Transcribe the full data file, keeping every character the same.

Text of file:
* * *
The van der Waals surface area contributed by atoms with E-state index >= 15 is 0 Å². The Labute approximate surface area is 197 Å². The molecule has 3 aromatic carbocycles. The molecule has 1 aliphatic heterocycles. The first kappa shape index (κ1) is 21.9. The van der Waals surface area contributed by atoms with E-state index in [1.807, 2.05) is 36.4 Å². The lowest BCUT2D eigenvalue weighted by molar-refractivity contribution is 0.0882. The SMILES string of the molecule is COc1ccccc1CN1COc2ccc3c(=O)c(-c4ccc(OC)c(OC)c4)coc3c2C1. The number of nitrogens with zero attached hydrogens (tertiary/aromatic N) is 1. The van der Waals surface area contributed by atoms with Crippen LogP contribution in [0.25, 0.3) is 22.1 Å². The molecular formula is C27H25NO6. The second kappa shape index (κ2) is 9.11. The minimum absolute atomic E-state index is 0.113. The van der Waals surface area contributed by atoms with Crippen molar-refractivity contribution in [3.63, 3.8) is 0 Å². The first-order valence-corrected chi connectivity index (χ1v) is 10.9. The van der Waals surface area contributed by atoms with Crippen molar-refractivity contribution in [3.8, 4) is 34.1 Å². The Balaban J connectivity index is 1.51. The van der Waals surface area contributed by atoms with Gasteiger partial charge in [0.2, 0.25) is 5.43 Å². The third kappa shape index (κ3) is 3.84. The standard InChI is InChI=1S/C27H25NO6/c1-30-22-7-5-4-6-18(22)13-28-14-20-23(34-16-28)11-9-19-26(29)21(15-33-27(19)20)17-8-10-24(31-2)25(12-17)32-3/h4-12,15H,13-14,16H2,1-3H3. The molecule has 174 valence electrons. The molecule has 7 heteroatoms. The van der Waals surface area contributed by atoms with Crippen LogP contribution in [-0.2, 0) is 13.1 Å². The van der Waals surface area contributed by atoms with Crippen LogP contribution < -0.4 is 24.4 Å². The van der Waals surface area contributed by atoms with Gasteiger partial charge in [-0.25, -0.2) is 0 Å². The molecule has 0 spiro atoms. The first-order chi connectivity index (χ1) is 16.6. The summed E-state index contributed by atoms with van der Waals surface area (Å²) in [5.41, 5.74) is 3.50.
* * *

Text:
The van der Waals surface area contributed by atoms with E-state index >= 15 is 0 Å². The Labute approximate surface area is 197 Å². The molecule has 3 aromatic carbocycles. The molecule has 1 aliphatic heterocycles. The first kappa shape index (κ1) is 21.9. The van der Waals surface area contributed by atoms with E-state index in [1.807, 2.05) is 36.4 Å². The lowest BCUT2D eigenvalue weighted by molar-refractivity contribution is 0.0882. The SMILES string of the molecule is COc1ccccc1CN1COc2ccc3c(=O)c(-c4ccc(OC)c(OC)c4)coc3c2C1. The number of nitrogens with zero attached hydrogens (tertiary/aromatic N) is 1. The van der Waals surface area contributed by atoms with Crippen LogP contribution in [0.25, 0.3) is 22.1 Å². The molecular formula is C27H25NO6. The second kappa shape index (κ2) is 9.11. The minimum absolute atomic E-state index is 0.113. The van der Waals surface area contributed by atoms with Crippen molar-refractivity contribution in [3.63, 3.8) is 0 Å². The first-order valence-corrected chi connectivity index (χ1v) is 10.9. The van der Waals surface area contributed by atoms with Crippen molar-refractivity contribution in [3.8, 4) is 34.1 Å². The Balaban J connectivity index is 1.51. The van der Waals surface area contributed by atoms with Gasteiger partial charge in [0.2, 0.25) is 5.43 Å². The third kappa shape index (κ3) is 3.84. The standard InChI is InChI=1S/C27H25NO6/c1-30-22-7-5-4-6-18(22)13-28-14-20-23(34-16-28)11-9-19-26(29)21(15-33-27(19)20)17-8-10-24(31-2)25(12-17)32-3/h4-12,15H,13-14,16H2,1-3H3. The molecule has 174 valence electrons. The molecule has 7 heteroatoms. The van der Waals surface area contributed by atoms with Crippen LogP contribution in [-0.2, 0) is 13.1 Å². The van der Waals surface area contributed by atoms with Crippen LogP contribution < -0.4 is 24.4 Å². The van der Waals surface area contributed by atoms with Gasteiger partial charge in [-0.25, -0.2) is 0 Å². The molecule has 0 spiro atoms. The first-order chi connectivity index (χ1) is 16.6. The summed E-state index contributed by atoms with van der Waals surface area (Å²) in [5.41, 5.74) is 3.50.